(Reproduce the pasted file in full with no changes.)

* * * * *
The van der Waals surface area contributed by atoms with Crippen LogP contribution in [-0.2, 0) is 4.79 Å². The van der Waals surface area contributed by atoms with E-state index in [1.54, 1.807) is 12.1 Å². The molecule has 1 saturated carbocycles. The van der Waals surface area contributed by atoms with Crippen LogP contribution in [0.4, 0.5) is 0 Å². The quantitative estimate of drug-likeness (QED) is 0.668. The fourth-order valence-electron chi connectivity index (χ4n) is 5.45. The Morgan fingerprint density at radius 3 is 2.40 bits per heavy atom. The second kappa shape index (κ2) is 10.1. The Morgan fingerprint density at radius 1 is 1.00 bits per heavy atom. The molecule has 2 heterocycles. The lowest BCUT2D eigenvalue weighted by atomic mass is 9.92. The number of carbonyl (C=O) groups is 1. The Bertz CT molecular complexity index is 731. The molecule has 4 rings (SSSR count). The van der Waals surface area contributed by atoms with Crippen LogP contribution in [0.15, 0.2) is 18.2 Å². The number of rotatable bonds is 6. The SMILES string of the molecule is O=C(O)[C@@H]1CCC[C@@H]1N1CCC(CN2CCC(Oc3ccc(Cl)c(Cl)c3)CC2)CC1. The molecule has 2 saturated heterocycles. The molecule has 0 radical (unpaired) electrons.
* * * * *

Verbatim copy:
The van der Waals surface area contributed by atoms with Crippen LogP contribution in [-0.2, 0) is 4.79 Å². The van der Waals surface area contributed by atoms with E-state index in [1.54, 1.807) is 12.1 Å². The molecule has 1 saturated carbocycles. The van der Waals surface area contributed by atoms with Crippen LogP contribution in [0.4, 0.5) is 0 Å². The quantitative estimate of drug-likeness (QED) is 0.668. The fourth-order valence-electron chi connectivity index (χ4n) is 5.45. The Morgan fingerprint density at radius 3 is 2.40 bits per heavy atom. The second kappa shape index (κ2) is 10.1. The Morgan fingerprint density at radius 1 is 1.00 bits per heavy atom. The molecule has 2 heterocycles. The lowest BCUT2D eigenvalue weighted by atomic mass is 9.92. The number of carbonyl (C=O) groups is 1. The Bertz CT molecular complexity index is 731. The molecule has 4 rings (SSSR count). The van der Waals surface area contributed by atoms with Crippen LogP contribution in [0.15, 0.2) is 18.2 Å². The number of rotatable bonds is 6. The SMILES string of the molecule is O=C(O)[C@@H]1CCC[C@@H]1N1CCC(CN2CCC(Oc3ccc(Cl)c(Cl)c3)CC2)CC1. The molecule has 2 saturated heterocycles. The molecule has 0 radical (unpaired) electrons.